See the fancy Pocket PCs that Intel wants you to buy instead of Netbooks

Behold the ultra-mobile PCs of CES 2009. Intel Ultra Mobility chap Uday Keshavdas reminds us that this–running Vista on $1,000 Pocket PCs you can’t type properly on–is what Atom was supposed to be for!

Some of these devices are actually damn cool things, and there’s one great moment where Keshavdas points out a device that was designed for blogging with on the move. Someone out there is thinking of us. It’s appreciated!

About Rob Beschizza

Rob Beschizza is the Managing Editor of Boing Boing. He's @beschizza on Twitter and can be found on Facebook too. Email is dead, but you can try your luck at besc...@gmail.com
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5 Responses to See the fancy Pocket PCs that Intel wants you to buy instead of Netbooks

  1. zuzu says:

    Keshavdas points out a device that was designed for blogging with on the move. Someone out there is thinking of us. It’s appreciated!

    Mobloging can already be done quite well with modern smartphones incorporating 802.11 Wi-Fi and HSDPA / UMTS (3G) data service plus GPS for geotagging the pictures and videos.

    The point of UMPCs is supposed to replace the need for both a mobile phone and a laptop with a single device. Some recent netbooks with built-in mini-PCI-e WWAN cards are starting to fulfill that expectation though.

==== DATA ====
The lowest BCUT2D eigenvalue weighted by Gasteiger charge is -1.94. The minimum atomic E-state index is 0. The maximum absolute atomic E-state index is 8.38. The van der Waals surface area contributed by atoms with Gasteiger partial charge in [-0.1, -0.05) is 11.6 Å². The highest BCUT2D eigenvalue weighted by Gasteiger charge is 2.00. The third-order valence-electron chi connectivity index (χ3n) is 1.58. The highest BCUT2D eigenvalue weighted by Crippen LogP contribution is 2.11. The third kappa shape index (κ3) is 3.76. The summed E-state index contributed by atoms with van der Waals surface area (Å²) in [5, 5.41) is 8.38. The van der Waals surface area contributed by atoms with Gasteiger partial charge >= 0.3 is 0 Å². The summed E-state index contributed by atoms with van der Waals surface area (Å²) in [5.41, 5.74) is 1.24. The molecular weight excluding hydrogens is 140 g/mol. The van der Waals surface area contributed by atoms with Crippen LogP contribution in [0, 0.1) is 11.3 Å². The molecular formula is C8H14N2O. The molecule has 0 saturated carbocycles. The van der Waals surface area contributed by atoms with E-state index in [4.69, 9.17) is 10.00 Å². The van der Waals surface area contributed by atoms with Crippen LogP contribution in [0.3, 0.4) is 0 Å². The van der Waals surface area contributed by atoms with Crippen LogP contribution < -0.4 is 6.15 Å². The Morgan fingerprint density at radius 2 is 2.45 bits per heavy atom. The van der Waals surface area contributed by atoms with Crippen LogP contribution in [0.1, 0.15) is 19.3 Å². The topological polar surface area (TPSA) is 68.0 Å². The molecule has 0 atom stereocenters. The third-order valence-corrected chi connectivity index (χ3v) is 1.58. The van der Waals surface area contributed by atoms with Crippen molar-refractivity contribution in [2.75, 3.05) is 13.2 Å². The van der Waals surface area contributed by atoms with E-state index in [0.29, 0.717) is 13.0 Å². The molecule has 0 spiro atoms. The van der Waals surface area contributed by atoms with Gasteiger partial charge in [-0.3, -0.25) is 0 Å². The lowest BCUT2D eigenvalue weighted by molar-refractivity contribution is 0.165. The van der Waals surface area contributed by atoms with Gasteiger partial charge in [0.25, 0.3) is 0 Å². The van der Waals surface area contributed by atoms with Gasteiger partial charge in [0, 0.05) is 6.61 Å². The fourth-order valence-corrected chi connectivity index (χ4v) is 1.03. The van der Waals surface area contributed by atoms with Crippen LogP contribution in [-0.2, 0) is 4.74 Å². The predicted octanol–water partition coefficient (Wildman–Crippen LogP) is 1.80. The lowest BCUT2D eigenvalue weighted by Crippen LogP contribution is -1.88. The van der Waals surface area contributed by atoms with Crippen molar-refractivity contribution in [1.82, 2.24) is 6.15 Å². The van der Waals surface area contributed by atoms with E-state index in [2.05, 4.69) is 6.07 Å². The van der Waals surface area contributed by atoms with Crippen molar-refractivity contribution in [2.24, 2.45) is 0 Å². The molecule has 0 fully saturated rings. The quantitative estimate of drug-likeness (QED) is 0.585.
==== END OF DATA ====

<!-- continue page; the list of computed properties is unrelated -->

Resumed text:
However, I am sympathetic to the $1000 price point of a device that’s more like a smartphone with the power of a laptop, than the $400 netbooks which are more like laptops with the power of smartphones.

    Until that materializes, however, I can tether a 13″ Macbook via Bluetooth to a BlackBerry Bold for 3G bandwidth anywhere.

  2. zuzu says:

    The archetypical UMPC is the OQO.

  3. Anonymous says:

    I just want a wacom style sensitive display with an atom spec board in an etch a sketch form factor!

  4. tp1024 says:

    Oh well, they are doing the same mistake that the car industry made – they don’t try to build what people want to buy, but they build what they think would give them the most profit if people bought it.

    The latter may happen, especially with loads of advertisement, but when push comes to shove those will be the first to dropped by buyers, because they bought it without needing it.

    And of course everyone is surprised by the success of devices that people actually want and are offered at a price that those who want it can actually pay (netbooks). I don’t see that happening with the devices in the video any time soon.

  5. Tensegrity says:

    Thank you Intel, for deciding that we all want to spend $1,000 for portable computers.

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